The commonly affected parts of the dog’s body are the feet, face, ears, and tail, as these are the ones that come in contact with various objects in the environment or other animals. The nails and nailbeds can also become infected, which can result in misshapen, broken, or brittle nails in dogs. Redness and darkly pigmented skin are often seen in dogs with ringworm infection on their nails and nailbeds.

Dogs can become carriers of dermatophytes, and not show any signs even if they are carrying the fungal organism. Asymptomatic carriers can still transfer the infection to other animals and humans through contact.

How is ringworm diagnosed in dogs?

Ringworm in dogs is diagnosed by inspecting a sample of affected hair under the microscope. The presence of fungal spores on the hair sample, along with clinical signs and physical examination, are often enough for your vet to arrive at a tentative diagnosis and start treatment.

Some types of ringworm fluoresce under UV light and can be easily detected with the use of a Wood’s lamp. Fluorescence of a dog’s skin and hair is indicative of dermatophytosis in canines. A positive fungal culture, isolation, and identification are needed for a definitive diagnosis. But for most cases, a tentative diagnosis is enough reason to start treating an infected dog for ringworm.

Treatment Options for Ringworm Infection in Dogs

In some cases of ringworm in dogs, the infection can be self-limiting and resolves on its own. As mentioned, the presence of spores of the fungus is not enough to cause infection, and the host’s immune system and health condition influence the ringworm infection. Improving the health condition and balancing the dog’s immune system can help treat ringworm infection.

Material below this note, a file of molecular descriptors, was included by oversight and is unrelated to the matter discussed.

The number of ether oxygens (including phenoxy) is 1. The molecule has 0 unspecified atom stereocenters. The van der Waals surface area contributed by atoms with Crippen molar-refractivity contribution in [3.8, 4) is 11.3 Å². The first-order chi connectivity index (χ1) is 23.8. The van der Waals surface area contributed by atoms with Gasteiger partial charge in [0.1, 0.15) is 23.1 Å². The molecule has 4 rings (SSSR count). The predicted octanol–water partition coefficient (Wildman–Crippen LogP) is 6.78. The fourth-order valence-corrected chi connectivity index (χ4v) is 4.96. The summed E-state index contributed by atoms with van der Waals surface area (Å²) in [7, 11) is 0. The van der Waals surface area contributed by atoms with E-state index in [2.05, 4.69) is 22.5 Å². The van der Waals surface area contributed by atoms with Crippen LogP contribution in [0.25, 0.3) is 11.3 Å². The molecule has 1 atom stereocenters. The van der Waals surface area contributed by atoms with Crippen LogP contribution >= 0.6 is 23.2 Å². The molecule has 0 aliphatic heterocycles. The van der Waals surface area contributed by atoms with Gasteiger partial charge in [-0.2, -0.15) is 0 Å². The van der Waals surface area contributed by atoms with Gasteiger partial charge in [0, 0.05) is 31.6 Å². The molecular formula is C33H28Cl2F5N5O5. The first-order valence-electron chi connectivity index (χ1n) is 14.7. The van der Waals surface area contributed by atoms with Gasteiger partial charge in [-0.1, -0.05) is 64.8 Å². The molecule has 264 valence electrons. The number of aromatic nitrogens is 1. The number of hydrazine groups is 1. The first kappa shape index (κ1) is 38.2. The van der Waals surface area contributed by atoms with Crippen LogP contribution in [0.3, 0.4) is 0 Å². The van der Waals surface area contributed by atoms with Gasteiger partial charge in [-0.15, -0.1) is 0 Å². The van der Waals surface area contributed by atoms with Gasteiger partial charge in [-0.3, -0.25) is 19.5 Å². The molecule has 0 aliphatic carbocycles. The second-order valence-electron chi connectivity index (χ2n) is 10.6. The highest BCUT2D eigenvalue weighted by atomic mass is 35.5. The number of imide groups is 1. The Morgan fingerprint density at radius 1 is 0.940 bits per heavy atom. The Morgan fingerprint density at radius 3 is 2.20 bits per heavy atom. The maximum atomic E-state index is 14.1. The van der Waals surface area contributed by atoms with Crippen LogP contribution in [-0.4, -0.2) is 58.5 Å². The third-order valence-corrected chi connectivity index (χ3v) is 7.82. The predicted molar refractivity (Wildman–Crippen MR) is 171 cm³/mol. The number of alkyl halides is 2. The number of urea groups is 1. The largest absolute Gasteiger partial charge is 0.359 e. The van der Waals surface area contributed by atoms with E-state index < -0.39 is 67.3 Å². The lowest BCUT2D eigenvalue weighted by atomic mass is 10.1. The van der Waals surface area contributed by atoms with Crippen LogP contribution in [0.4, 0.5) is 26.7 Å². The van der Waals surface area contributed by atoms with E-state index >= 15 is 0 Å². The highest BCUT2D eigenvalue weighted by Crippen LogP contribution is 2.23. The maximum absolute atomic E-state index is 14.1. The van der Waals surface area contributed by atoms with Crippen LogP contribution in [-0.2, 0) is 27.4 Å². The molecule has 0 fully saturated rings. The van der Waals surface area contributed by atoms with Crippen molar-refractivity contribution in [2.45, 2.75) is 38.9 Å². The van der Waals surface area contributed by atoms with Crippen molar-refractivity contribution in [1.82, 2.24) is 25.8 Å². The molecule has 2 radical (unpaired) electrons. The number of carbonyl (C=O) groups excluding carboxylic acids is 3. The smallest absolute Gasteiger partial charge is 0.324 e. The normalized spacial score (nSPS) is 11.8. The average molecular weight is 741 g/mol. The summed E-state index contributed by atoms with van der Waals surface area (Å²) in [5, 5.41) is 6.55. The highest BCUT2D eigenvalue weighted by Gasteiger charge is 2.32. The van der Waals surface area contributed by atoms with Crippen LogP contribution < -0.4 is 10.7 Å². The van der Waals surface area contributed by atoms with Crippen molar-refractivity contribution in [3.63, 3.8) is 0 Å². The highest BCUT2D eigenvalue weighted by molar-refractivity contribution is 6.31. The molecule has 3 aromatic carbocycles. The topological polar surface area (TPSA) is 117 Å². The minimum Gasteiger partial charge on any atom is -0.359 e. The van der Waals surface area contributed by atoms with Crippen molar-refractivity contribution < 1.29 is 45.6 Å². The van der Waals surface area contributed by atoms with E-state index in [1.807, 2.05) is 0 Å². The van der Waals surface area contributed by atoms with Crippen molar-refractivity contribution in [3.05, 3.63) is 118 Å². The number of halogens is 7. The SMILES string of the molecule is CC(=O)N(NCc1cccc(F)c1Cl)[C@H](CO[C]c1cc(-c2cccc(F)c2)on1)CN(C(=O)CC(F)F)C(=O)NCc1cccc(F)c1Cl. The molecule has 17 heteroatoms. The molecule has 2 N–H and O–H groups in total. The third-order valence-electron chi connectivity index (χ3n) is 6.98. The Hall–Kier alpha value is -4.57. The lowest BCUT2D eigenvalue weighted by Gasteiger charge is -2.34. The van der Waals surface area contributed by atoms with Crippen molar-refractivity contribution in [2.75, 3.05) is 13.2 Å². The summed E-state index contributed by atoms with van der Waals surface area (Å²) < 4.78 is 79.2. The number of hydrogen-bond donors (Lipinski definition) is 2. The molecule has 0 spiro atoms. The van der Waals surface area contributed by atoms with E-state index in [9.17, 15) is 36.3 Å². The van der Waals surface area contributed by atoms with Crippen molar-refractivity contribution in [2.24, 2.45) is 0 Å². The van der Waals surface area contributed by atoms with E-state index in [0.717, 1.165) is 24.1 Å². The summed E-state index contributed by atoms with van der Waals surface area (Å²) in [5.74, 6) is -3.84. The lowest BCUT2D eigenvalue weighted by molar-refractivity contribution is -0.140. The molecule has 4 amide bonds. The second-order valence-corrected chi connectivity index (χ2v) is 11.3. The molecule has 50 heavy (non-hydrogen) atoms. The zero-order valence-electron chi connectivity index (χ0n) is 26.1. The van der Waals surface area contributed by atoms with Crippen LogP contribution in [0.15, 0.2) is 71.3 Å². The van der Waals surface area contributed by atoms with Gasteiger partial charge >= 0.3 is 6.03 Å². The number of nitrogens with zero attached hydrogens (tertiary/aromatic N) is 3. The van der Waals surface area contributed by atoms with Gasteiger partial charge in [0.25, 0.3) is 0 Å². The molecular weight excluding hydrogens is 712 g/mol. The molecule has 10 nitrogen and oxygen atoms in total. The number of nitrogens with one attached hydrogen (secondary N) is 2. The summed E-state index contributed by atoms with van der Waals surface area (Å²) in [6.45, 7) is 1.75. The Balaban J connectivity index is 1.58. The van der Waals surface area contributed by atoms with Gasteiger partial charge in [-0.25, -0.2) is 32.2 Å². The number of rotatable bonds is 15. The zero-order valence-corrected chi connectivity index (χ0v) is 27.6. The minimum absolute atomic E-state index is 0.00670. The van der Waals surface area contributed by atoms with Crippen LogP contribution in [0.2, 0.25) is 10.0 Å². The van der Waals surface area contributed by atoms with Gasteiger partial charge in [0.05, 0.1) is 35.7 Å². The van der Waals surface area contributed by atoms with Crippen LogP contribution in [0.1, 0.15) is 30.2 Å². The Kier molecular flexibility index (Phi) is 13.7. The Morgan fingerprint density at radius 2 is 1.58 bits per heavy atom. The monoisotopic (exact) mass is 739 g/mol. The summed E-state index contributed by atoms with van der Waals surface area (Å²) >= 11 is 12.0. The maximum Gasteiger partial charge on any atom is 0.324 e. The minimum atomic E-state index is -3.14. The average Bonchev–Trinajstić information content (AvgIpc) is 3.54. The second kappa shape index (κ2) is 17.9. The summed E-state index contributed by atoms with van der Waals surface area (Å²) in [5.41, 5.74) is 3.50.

In most cases, an antifungal medication is needed to treat ringworm infection. Topical antifungal treatments, such as shampoos and creams are often enough to control and treat ringworm in dogs. Treatment can last for weeks and an extension is recommended even after skin lesions have resolved.

In severe cases of ringworm infection, oral antifungal medications may be indicated and prescribed by your vet. This is usually done as a last resort if topical treatment is ineffective because prolonged use of oral antifungal medications can have potential liver side effects. In any case, it’s best to visit your vet if you suspect that your dog may have a ringworm infection.

Can ringworm infection be prevented?

Since ringworm is primarily transmitted through direct contact, isolation of the infected animal and daily cleaning of the house and objects that might have come in contact with an infected animal can help prevent transmission and control the spread of ringworm. Supplements that help improve your dog’s immune system and general health can help prevent infection even if there’s contact with infectious spores.

Recently, a vaccine is being studied that can offer protection against some species of dermatophytes that cause ringworm in dogs. Having your dog vaccinated can help offer protection but does not eliminate the risk entirely, since other fungal species can cause skin infection in dogs.

Read more:

Common Skin Parasites in Dogs

How to Prevent Ear Infection in Dogs

Dog Allergy Remedies